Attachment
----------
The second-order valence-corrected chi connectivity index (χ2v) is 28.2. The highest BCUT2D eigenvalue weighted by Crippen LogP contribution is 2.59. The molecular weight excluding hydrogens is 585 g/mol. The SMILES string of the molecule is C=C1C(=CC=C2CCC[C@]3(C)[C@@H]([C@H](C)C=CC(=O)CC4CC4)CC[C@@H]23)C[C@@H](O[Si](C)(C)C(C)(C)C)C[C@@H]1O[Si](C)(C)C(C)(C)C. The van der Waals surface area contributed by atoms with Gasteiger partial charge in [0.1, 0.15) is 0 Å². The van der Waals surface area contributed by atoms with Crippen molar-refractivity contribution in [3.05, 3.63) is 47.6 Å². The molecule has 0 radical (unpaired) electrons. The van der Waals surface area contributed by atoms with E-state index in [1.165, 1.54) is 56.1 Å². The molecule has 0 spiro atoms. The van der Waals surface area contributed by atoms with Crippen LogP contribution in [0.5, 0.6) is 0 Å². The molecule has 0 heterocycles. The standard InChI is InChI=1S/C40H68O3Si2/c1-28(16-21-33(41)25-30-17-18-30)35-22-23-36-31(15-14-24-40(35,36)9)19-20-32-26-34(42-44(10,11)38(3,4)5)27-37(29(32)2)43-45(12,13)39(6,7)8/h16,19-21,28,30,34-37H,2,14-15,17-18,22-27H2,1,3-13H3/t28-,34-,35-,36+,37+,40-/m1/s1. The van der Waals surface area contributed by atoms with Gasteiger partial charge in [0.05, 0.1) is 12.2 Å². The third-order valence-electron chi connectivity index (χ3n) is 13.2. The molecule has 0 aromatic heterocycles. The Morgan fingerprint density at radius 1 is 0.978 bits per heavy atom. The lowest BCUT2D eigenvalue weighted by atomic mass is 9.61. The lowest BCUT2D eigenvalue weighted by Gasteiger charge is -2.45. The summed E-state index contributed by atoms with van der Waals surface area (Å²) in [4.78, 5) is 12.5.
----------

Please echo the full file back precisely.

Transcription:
The second-order valence-corrected chi connectivity index (χ2v) is 28.2. The highest BCUT2D eigenvalue weighted by Crippen LogP contribution is 2.59. The molecular weight excluding hydrogens is 585 g/mol. The SMILES string of the molecule is C=C1C(=CC=C2CCC[C@]3(C)[C@@H]([C@H](C)C=CC(=O)CC4CC4)CC[C@@H]23)C[C@@H](O[Si](C)(C)C(C)(C)C)C[C@@H]1O[Si](C)(C)C(C)(C)C. The van der Waals surface area contributed by atoms with Gasteiger partial charge in [0.1, 0.15) is 0 Å². The van der Waals surface area contributed by atoms with Crippen molar-refractivity contribution in [3.05, 3.63) is 47.6 Å². The molecule has 0 radical (unpaired) electrons. The van der Waals surface area contributed by atoms with E-state index in [1.165, 1.54) is 56.1 Å². The molecule has 0 spiro atoms. The van der Waals surface area contributed by atoms with Crippen LogP contribution in [0.5, 0.6) is 0 Å². The molecule has 0 heterocycles. The standard InChI is InChI=1S/C40H68O3Si2/c1-28(16-21-33(41)25-30-17-18-30)35-22-23-36-31(15-14-24-40(35,36)9)19-20-32-26-34(42-44(10,11)38(3,4)5)27-37(29(32)2)43-45(12,13)39(6,7)8/h16,19-21,28,30,34-37H,2,14-15,17-18,22-27H2,1,3-13H3/t28-,34-,35-,36+,37+,40-/m1/s1. The van der Waals surface area contributed by atoms with Gasteiger partial charge in [0.05, 0.1) is 12.2 Å². The third-order valence-electron chi connectivity index (χ3n) is 13.2. The molecule has 0 aromatic heterocycles. The Morgan fingerprint density at radius 1 is 0.978 bits per heavy atom. The lowest BCUT2D eigenvalue weighted by atomic mass is 9.61. The lowest BCUT2D eigenvalue weighted by Gasteiger charge is -2.45. The summed E-state index contributed by atoms with van der Waals surface area (Å²) in [4.78, 5) is 12.5.